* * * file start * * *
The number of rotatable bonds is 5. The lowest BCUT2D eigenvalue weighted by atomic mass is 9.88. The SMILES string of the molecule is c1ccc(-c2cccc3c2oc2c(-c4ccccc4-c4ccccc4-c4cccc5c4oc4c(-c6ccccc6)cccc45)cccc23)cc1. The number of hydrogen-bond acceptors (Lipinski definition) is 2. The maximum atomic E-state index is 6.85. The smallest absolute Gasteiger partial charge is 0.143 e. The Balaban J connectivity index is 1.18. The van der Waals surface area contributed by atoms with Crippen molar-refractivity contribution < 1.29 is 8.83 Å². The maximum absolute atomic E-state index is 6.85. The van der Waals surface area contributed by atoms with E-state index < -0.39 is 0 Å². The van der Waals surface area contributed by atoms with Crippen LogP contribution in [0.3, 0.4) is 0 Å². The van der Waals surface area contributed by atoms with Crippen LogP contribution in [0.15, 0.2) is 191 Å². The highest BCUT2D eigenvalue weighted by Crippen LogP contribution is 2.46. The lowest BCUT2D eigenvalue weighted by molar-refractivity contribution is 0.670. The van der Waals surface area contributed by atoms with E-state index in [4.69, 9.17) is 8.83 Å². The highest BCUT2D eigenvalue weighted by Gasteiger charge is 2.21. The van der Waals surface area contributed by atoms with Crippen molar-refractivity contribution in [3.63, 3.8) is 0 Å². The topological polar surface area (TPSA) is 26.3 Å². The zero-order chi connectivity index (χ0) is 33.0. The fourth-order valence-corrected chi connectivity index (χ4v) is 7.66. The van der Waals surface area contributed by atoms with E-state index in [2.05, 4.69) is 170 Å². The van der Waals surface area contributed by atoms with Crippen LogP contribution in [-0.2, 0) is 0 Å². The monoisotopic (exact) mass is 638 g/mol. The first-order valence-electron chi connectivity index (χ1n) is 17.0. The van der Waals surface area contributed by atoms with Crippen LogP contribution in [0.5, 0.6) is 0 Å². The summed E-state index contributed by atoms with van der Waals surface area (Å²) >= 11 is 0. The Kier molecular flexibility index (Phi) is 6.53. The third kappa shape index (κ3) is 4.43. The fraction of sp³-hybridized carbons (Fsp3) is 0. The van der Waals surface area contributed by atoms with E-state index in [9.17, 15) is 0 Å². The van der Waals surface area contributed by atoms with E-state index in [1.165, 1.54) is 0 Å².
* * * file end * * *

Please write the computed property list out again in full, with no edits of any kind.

The number of rotatable bonds is 5. The lowest BCUT2D eigenvalue weighted by atomic mass is 9.88. The SMILES string of the molecule is c1ccc(-c2cccc3c2oc2c(-c4ccccc4-c4ccccc4-c4cccc5c4oc4c(-c6ccccc6)cccc45)cccc23)cc1. The number of hydrogen-bond acceptors (Lipinski definition) is 2. The maximum atomic E-state index is 6.85. The smallest absolute Gasteiger partial charge is 0.143 e. The Balaban J connectivity index is 1.18. The van der Waals surface area contributed by atoms with Crippen molar-refractivity contribution < 1.29 is 8.83 Å². The maximum absolute atomic E-state index is 6.85. The van der Waals surface area contributed by atoms with E-state index < -0.39 is 0 Å². The van der Waals surface area contributed by atoms with Crippen LogP contribution in [0.3, 0.4) is 0 Å². The van der Waals surface area contributed by atoms with Crippen LogP contribution in [0.15, 0.2) is 191 Å². The highest BCUT2D eigenvalue weighted by Crippen LogP contribution is 2.46. The lowest BCUT2D eigenvalue weighted by molar-refractivity contribution is 0.670. The van der Waals surface area contributed by atoms with E-state index in [4.69, 9.17) is 8.83 Å². The highest BCUT2D eigenvalue weighted by Gasteiger charge is 2.21. The van der Waals surface area contributed by atoms with Crippen molar-refractivity contribution in [3.63, 3.8) is 0 Å². The topological polar surface area (TPSA) is 26.3 Å². The zero-order chi connectivity index (χ0) is 33.0. The fourth-order valence-corrected chi connectivity index (χ4v) is 7.66. The van der Waals surface area contributed by atoms with E-state index in [2.05, 4.69) is 170 Å². The van der Waals surface area contributed by atoms with Crippen LogP contribution in [-0.2, 0) is 0 Å². The monoisotopic (exact) mass is 638 g/mol. The first-order valence-electron chi connectivity index (χ1n) is 17.0. The van der Waals surface area contributed by atoms with Crippen LogP contribution in [0.5, 0.6) is 0 Å². The summed E-state index contributed by atoms with van der Waals surface area (Å²) >= 11 is 0. The Kier molecular flexibility index (Phi) is 6.53. The third kappa shape index (κ3) is 4.43. The fraction of sp³-hybridized carbons (Fsp3) is 0. The van der Waals surface area contributed by atoms with E-state index in [9.17, 15) is 0 Å². The van der Waals surface area contributed by atoms with E-state index in [1.165, 1.54) is 0 Å².